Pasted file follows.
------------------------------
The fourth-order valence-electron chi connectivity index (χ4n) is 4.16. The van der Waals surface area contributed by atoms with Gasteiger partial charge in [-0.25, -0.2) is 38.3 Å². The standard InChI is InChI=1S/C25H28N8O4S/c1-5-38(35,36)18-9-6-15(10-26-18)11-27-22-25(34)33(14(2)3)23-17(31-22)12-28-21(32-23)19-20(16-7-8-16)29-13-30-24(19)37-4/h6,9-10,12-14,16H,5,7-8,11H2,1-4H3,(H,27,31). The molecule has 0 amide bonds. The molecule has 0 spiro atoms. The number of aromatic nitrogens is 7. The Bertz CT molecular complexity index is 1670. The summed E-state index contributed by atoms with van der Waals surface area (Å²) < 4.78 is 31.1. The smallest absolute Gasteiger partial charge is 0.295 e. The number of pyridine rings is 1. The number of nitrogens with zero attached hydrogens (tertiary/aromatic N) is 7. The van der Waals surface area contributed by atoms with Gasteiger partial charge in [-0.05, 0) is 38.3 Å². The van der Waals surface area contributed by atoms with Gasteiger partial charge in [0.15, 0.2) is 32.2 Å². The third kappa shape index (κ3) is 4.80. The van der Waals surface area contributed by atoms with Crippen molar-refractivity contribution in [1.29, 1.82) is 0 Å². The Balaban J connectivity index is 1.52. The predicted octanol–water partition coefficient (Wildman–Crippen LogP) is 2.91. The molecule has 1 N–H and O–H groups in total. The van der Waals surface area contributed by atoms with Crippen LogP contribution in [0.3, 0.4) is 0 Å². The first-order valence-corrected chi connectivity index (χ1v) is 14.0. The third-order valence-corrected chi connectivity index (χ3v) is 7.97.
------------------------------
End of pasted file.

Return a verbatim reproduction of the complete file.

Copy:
The fourth-order valence-electron chi connectivity index (χ4n) is 4.16. The van der Waals surface area contributed by atoms with Gasteiger partial charge in [-0.25, -0.2) is 38.3 Å². The standard InChI is InChI=1S/C25H28N8O4S/c1-5-38(35,36)18-9-6-15(10-26-18)11-27-22-25(34)33(14(2)3)23-17(31-22)12-28-21(32-23)19-20(16-7-8-16)29-13-30-24(19)37-4/h6,9-10,12-14,16H,5,7-8,11H2,1-4H3,(H,27,31). The molecule has 0 amide bonds. The molecule has 0 spiro atoms. The number of aromatic nitrogens is 7. The Bertz CT molecular complexity index is 1670. The summed E-state index contributed by atoms with van der Waals surface area (Å²) < 4.78 is 31.1. The smallest absolute Gasteiger partial charge is 0.295 e. The number of pyridine rings is 1. The number of nitrogens with zero attached hydrogens (tertiary/aromatic N) is 7. The van der Waals surface area contributed by atoms with Gasteiger partial charge in [-0.05, 0) is 38.3 Å². The van der Waals surface area contributed by atoms with Gasteiger partial charge in [0.15, 0.2) is 32.2 Å². The third kappa shape index (κ3) is 4.80. The van der Waals surface area contributed by atoms with Crippen molar-refractivity contribution in [1.29, 1.82) is 0 Å². The Balaban J connectivity index is 1.52. The predicted octanol–water partition coefficient (Wildman–Crippen LogP) is 2.91. The molecule has 1 N–H and O–H groups in total. The van der Waals surface area contributed by atoms with Crippen LogP contribution in [0.3, 0.4) is 0 Å². The first-order valence-corrected chi connectivity index (χ1v) is 14.0. The third-order valence-corrected chi connectivity index (χ3v) is 7.97.